), but the MAP2D promoter region has not yet been identified. Studies are underway to determine whether HIF-1 regulates expression of these two FSH targets.
      HIF-1 activity is also necessary for the up-regulation of VEGF reporter activity. VEGF, a recently identified FSH target (
      • Sasson R.
      • Dantes A.
      • Tajima K.
      • Amsterdam A.
      ), has two well characterized HREs in its promoter (
      • Forsythe J.A.
      • Jiang B.H.
      • Iyer N.V.
      • Agani F.
      • Leung S.W.
      • Koos R.D.
      • Semenza G.L.
      ), and it is possible that the up-regulation of VEGF by FSH occurs through HIF-1 interaction directly with these elements. Recent reports emphasize the importance of VEGF to follicle development, as substances that block VEGF signaling prevent PMSG-stimulated follicular development by reducing angiogenesis in the theca cell layer, antrum formation within the follicle, granulosa cell proliferation, and estrogen production (
      • Zimmerman R.C.
      • Hartman T.
      • Kavic S.
      • Pauli S.A.
      • Bohlen P.
      • Sauer M.V.
      • Kitajewski J.
      ).
      HIF-1 has been identified as a transcriptional regulator of many genes in addition to VEGF, including Glut-1, transferrin, and glycolytic enzymes (
      • Semenza G.L.
      ). Because HIF-1 activity is up-regulated in GCs, a subset of these genes may also be up-regulated in response to FSH. Consistent with this hypothesis, FSH up-regulates Glut1 (
      • Richards J.S.
      • Sharma S.C.
      • Falender A.E.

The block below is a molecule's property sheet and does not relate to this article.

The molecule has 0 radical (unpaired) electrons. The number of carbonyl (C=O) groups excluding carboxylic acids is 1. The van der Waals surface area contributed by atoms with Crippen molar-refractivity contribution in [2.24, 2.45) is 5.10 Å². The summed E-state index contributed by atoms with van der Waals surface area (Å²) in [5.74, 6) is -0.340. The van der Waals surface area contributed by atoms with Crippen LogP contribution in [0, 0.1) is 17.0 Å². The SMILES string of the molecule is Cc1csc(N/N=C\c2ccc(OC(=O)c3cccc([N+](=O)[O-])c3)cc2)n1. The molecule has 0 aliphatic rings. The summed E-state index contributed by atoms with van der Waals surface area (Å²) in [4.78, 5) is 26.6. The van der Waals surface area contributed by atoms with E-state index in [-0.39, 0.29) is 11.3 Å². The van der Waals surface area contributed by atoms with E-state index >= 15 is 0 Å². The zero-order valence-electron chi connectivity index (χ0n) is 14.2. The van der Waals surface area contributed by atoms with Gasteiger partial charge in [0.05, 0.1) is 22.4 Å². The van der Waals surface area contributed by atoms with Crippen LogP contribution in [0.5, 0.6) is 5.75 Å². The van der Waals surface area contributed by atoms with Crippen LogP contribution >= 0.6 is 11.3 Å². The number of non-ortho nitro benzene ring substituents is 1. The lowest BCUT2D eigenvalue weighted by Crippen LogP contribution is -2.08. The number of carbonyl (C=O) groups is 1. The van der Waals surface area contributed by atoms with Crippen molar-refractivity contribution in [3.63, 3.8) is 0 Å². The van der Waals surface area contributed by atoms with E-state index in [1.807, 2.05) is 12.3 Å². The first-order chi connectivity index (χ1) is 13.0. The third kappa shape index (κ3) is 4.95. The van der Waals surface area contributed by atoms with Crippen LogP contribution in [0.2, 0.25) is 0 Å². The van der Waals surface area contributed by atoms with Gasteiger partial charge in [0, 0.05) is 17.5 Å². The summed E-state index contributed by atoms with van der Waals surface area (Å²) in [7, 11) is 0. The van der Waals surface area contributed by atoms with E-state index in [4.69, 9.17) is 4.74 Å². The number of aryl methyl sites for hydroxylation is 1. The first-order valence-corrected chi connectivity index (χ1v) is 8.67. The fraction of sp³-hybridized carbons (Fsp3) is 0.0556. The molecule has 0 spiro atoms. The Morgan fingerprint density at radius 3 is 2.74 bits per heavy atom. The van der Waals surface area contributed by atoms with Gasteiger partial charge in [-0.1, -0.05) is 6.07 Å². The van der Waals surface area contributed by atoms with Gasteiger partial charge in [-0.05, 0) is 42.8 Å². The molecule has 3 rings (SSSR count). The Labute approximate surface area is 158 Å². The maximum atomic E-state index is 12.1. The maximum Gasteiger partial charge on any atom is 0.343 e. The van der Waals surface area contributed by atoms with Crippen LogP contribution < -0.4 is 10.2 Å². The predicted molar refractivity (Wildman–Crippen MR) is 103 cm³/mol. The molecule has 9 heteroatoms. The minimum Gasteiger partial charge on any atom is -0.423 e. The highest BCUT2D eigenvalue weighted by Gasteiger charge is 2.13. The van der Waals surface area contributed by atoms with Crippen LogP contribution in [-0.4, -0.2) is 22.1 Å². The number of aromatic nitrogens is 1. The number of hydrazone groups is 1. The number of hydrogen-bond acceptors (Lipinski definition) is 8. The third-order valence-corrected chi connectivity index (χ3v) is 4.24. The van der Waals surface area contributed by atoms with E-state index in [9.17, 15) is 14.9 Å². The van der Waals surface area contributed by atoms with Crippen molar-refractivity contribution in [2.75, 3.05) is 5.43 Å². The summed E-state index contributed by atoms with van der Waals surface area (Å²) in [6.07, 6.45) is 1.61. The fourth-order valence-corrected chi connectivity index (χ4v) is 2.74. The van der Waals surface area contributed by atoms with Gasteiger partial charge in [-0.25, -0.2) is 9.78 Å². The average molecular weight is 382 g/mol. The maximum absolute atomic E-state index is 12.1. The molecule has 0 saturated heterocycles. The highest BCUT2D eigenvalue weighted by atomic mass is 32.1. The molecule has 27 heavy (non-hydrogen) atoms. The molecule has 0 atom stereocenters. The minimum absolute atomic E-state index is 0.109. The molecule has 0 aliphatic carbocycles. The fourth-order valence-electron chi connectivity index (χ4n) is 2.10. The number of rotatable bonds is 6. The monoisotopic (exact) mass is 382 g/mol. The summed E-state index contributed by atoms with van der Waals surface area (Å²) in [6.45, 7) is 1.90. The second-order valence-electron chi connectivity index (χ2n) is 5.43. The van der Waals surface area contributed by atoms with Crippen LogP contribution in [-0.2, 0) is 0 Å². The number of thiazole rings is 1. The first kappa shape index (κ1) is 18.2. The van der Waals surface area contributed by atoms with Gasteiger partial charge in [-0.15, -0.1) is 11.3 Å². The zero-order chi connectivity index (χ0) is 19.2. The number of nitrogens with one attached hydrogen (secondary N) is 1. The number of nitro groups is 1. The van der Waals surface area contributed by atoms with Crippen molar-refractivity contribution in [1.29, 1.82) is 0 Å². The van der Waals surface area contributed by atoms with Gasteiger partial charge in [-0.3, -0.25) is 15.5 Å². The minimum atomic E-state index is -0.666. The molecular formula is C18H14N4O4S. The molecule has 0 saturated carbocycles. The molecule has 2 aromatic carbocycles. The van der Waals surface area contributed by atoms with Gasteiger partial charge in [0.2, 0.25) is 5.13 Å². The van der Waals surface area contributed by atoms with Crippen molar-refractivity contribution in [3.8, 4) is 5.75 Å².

• Lo Y.H.
      ) in GCs and transferrin secretion and glycolysis in Sertoli cells in males (
      • Meroni S.B.
      • Riera M.F.
      • Pellizzari E.H.
      • Cigorraga S.B.
      ). HIF-1 transactivation may facilitate follicle growth and cell survival by promoting glucose metabolism. However, it has yet to be determined whether the up-regulation of these genes by FSH in GCs is dependent upon HIF-1 activity or on an alternate pathway.
      It is likely that expression of each of the FSH-responsive genes in GCs is regulated by a unique combination of transcription factors and coactivators. Our results show that, like SF-1 and CREB, HIF-1 also serves as an important transcription factor that is necessary to regulate at least a subset of FSH-responsive genes. Investigation of protein-protein interactions of HIF-1 with SF-1, CREB, and other transcription factors is needed to better understand the regulation of FSH-responsive genes.
      In summary, in this report we have demonstrated that mTOR is a critical target of the FSH-stimulated PI 3-kinase/AKT pathway in GCs. mTOR activity is obligatory for FSH-stimulated up-regulation of LHR, inhibin-α, MAP2D, VEGF, and RIIβ, all of which characterize follicular differentiation to a preovulatory phenotype. FSH stimulation of mTOR is also necessary for the induction of HIF-1 activity in GCs, and HIF-1 activation is, in turn, necessary for the FSH-dependent up-regulation of inhibin-α, LHR, and VEGF in GCs. These results categorize mTOR as a key regulator of GC growth and differentiation and identify HIF-1α as a key translational product downstream of FSH. Our results further suggest that FSH induces an early translational response in addition to immediate-early transcriptional responses to bring about the up-regulation of targets genes that characterize the preovulatory phenotype. Future studies will focus on the mechanism by which FSH-stimulated HIF-1 activity contributes to follicular differentiation.

      Acknowledgments

      A VEGF-luciferase reporter and a HIF-1α dominant negative expression vector were kindly provided by Dr. Gregg L. Semenza at Johns Hopkins University.